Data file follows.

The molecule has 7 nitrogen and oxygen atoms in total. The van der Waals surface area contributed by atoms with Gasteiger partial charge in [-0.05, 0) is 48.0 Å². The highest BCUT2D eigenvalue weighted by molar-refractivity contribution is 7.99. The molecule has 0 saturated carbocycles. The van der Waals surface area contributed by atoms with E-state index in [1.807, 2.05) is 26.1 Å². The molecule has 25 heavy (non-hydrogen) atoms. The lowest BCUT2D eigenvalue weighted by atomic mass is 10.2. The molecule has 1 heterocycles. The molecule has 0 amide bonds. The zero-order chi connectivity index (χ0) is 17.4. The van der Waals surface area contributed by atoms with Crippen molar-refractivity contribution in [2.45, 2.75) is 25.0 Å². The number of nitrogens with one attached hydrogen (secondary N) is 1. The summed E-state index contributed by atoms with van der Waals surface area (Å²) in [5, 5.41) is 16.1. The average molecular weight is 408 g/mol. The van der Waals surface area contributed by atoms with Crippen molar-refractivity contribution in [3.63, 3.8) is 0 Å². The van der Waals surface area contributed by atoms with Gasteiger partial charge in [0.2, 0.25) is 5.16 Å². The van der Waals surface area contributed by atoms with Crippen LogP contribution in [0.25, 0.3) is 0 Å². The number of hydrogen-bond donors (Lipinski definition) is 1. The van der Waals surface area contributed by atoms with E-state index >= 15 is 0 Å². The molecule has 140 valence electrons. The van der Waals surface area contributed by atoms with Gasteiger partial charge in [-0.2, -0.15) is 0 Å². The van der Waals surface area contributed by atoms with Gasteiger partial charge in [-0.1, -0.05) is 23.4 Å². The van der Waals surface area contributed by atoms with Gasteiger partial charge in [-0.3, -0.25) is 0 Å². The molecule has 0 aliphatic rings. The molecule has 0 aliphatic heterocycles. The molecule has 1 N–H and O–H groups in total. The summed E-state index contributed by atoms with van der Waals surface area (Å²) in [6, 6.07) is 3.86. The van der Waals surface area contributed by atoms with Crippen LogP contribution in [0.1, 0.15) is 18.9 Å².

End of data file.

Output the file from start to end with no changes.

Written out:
The molecule has 7 nitrogen and oxygen atoms in total. The van der Waals surface area contributed by atoms with Gasteiger partial charge in [-0.05, 0) is 48.0 Å². The highest BCUT2D eigenvalue weighted by molar-refractivity contribution is 7.99. The molecule has 0 saturated carbocycles. The van der Waals surface area contributed by atoms with E-state index in [1.807, 2.05) is 26.1 Å². The molecule has 25 heavy (non-hydrogen) atoms. The lowest BCUT2D eigenvalue weighted by atomic mass is 10.2. The molecule has 1 heterocycles. The molecule has 0 amide bonds. The zero-order chi connectivity index (χ0) is 17.4. The van der Waals surface area contributed by atoms with Crippen molar-refractivity contribution in [2.45, 2.75) is 25.0 Å². The number of nitrogens with one attached hydrogen (secondary N) is 1. The summed E-state index contributed by atoms with van der Waals surface area (Å²) in [5, 5.41) is 16.1. The average molecular weight is 408 g/mol. The van der Waals surface area contributed by atoms with Crippen molar-refractivity contribution in [3.63, 3.8) is 0 Å². The van der Waals surface area contributed by atoms with Gasteiger partial charge in [0.2, 0.25) is 5.16 Å². The van der Waals surface area contributed by atoms with Crippen LogP contribution in [0.25, 0.3) is 0 Å². The number of hydrogen-bond donors (Lipinski definition) is 1. The van der Waals surface area contributed by atoms with E-state index >= 15 is 0 Å². The molecule has 140 valence electrons. The van der Waals surface area contributed by atoms with Gasteiger partial charge in [-0.2, -0.15) is 0 Å². The van der Waals surface area contributed by atoms with Gasteiger partial charge in [-0.1, -0.05) is 23.4 Å². The van der Waals surface area contributed by atoms with Gasteiger partial charge in [-0.3, -0.25) is 0 Å². The molecule has 0 aliphatic rings. The molecule has 0 aliphatic heterocycles. The molecule has 1 N–H and O–H groups in total. The summed E-state index contributed by atoms with van der Waals surface area (Å²) in [6, 6.07) is 3.86. The van der Waals surface area contributed by atoms with Crippen LogP contribution in [0.1, 0.15) is 18.9 Å².